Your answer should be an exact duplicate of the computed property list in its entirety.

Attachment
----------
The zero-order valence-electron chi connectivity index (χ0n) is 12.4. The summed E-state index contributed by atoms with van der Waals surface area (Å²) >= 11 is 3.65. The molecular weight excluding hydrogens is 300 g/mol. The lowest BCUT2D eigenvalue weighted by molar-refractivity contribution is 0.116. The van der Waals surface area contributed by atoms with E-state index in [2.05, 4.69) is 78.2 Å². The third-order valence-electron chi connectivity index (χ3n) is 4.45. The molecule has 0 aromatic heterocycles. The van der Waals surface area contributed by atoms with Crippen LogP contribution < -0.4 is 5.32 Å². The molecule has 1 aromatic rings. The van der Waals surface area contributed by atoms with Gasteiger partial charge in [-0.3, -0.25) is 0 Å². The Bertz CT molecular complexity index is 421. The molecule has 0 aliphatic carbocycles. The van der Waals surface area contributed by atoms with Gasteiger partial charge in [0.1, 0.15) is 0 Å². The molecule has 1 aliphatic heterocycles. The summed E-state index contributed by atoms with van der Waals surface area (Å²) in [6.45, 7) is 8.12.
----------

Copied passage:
The zero-order valence-electron chi connectivity index (χ0n) is 12.4. The summed E-state index contributed by atoms with van der Waals surface area (Å²) >= 11 is 3.65. The molecular weight excluding hydrogens is 300 g/mol. The lowest BCUT2D eigenvalue weighted by molar-refractivity contribution is 0.116. The van der Waals surface area contributed by atoms with E-state index in [2.05, 4.69) is 78.2 Å². The third-order valence-electron chi connectivity index (χ3n) is 4.45. The molecule has 0 aromatic heterocycles. The van der Waals surface area contributed by atoms with Crippen LogP contribution < -0.4 is 5.32 Å². The molecule has 1 aromatic rings. The van der Waals surface area contributed by atoms with Gasteiger partial charge in [-0.3, -0.25) is 0 Å². The Bertz CT molecular complexity index is 421. The molecule has 0 aliphatic carbocycles. The van der Waals surface area contributed by atoms with Gasteiger partial charge in [0.1, 0.15) is 0 Å². The molecule has 1 aliphatic heterocycles. The summed E-state index contributed by atoms with van der Waals surface area (Å²) in [6.45, 7) is 8.12.